There’s still something about Marilyn. Even though she died in 1962, Marilyn Monroe remains very much in the public eye as the basis for feature films, TV series and, come Monday night on HBO, Love, Marilyn—a documentary with rare footage in addition to never-before-seen bits from Monroe’s own journals, letters and diaries.
Our lasting fascination with the actress born Norma Jeane Mortenson is also apparent in the film, as talent like Elizabeth Banks, Ben Foster, Jeremy Piven, Uma Thurman, Evan Rachel Wood and Lindsey Lohan appear on screen to read or perform pieces from Monroe’s writings.
We checked in with director Liz Garbus to talk about finding her treasure trove of Monroe material, what gives the star sticking power and why she matters to the modern world.
How did this project first come together? You’re working with some pretty incredible material.
What happened is my producer, Stanley Buchthal, had been an advisor to the Marilyn Monroe estate. When he started talking to me about the materials he was working with and the types of documents they were, I became very curious. As a filmmaker, I hadn’t thought much about Marilyn Monroe or her influence on women in Hollywood. I had, of course, always known of her. She’s just one of the most famous people in the world, but I had known nothing really about her. I came to these documents and middle-of-the-night notes and found someone who was very modern and relatable, which was quite a surprise to me.
You must have had to jump through some major hoops to get access to this material.
Honestly, it came through Stanley. He had to jump through many, many hoops. But that body of property came to him, so that had been done by the time I came on board. So, we had these texts, but how do you make them into a film? And what else should be in the movie? We went through Marilyn’s documents, and I incorporated some text I’d read—since there is so much to read about her—that would provide context.
From the TV show Smash, about a Monroe Broadway musical, to the biopic My Week With Marilyn, Monroe seems to be everywhere these days. To what do you attribute the interest?
It’s interesting how there are these moments of resurgence. Marilyn has been forever famous and there are a lot of reasons why. Her fame came at a time when Hollywood was at a crossroads, and her vision of female sexuality was something really different than what had been offered beforehand. She was at the forefront of a certain portrayal of sexuality, and that’s indelible in the American imagination.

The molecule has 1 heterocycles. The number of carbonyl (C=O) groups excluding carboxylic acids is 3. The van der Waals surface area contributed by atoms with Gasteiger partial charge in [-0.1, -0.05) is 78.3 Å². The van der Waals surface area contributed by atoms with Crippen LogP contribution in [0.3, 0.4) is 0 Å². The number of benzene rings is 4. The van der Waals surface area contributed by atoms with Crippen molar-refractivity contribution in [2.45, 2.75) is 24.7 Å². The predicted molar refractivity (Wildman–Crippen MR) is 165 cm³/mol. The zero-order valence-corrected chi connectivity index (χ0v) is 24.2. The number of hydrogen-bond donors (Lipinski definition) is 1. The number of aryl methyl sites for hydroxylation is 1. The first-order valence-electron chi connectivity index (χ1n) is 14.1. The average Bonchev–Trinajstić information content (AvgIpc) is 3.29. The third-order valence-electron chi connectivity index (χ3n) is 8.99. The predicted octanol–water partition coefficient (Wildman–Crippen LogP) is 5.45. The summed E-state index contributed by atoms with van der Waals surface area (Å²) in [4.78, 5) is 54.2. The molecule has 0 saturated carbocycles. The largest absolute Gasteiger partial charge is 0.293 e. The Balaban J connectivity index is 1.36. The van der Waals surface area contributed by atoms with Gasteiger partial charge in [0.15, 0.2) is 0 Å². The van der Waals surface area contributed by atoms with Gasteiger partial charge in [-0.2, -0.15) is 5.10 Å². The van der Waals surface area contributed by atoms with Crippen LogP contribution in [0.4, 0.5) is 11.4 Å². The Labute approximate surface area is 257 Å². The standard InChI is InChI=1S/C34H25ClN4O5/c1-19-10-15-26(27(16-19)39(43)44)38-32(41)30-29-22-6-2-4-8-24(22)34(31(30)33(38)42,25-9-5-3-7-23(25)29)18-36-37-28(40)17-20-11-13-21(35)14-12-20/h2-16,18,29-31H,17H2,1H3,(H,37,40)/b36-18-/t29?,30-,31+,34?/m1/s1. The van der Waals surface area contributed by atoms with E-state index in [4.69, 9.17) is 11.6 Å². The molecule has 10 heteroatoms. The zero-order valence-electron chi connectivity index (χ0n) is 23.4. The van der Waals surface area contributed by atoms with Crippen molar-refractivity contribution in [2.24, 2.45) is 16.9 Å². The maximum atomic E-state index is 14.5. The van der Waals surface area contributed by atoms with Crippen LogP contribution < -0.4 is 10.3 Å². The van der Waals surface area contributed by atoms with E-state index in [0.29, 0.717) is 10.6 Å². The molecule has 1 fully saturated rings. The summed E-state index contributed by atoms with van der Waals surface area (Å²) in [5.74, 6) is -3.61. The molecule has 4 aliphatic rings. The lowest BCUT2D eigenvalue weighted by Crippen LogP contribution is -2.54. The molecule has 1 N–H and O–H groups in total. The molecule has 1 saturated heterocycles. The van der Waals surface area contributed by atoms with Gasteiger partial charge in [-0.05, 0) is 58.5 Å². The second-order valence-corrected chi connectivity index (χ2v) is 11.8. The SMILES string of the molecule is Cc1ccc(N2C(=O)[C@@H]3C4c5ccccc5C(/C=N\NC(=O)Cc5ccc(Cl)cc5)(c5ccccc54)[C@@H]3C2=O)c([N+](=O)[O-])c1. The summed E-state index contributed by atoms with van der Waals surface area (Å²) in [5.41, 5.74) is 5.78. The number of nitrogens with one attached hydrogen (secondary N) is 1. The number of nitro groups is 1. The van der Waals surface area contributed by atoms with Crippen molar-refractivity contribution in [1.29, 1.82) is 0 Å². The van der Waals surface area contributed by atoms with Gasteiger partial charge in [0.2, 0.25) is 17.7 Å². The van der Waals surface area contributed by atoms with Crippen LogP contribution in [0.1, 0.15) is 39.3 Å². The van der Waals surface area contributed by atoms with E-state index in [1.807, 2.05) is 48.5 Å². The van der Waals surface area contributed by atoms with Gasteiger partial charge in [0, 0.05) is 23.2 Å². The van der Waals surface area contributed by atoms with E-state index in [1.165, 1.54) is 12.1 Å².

As for why today, I think part of it is a business thing. The people who’ve owned the Marilyn copyright are letting people use it. Also, once you start to understand her story—the story of a woman who used everything she had to get to the top and then changed the way the rules she played by were written—is very modern.
The film also looks at the idea of the public and the private Marilyn.
Her creation of that figure was studied. We included some of the testimony of her acting coach, who helped create that image, about how Marilyn was working on the way she walked, the way she moved her lips and held her body. You can see in archival footage when she turns it on to play the boop-boop-be-doop Marilyn versus the Marilyn who would say to Lee Strasberg, “I have a great idea for a theater company; let’s do some Chekhov together.” It was one of the most genius brand ideas of the 20th century.
Was that apparent in her time?
We should assume there are a lot of thoughts behind the way celebrities are presented to us; these are images that can influence decades to come. In Marilyn’s case, we can’t even begin to monetize or think about the impact that the images she created have had on American culture.
What was the most surprising thing you learned about Marilyn making this film?
As a director in the film business, what I thought was quite amazing was her break from the studios in the mid 1950s. She was one of the most famous actresses in the world and couldn’t stand her deal with 20th Century Fox. She didn’t like the rules she was being offered, so she just said to hell with them, I’m moving to New York. I might owe them pictures, but I’m leaving.
She put herself in jeopardy; she put herself out of work. It’s not like this woman ever had a lot of money. All of a sudden she started taking acting classes. Can you imagine if one of our biggest stars today suddenly decided to take beginner’s acting classes? It’s a very vulnerable, brave move. I found that very surprising.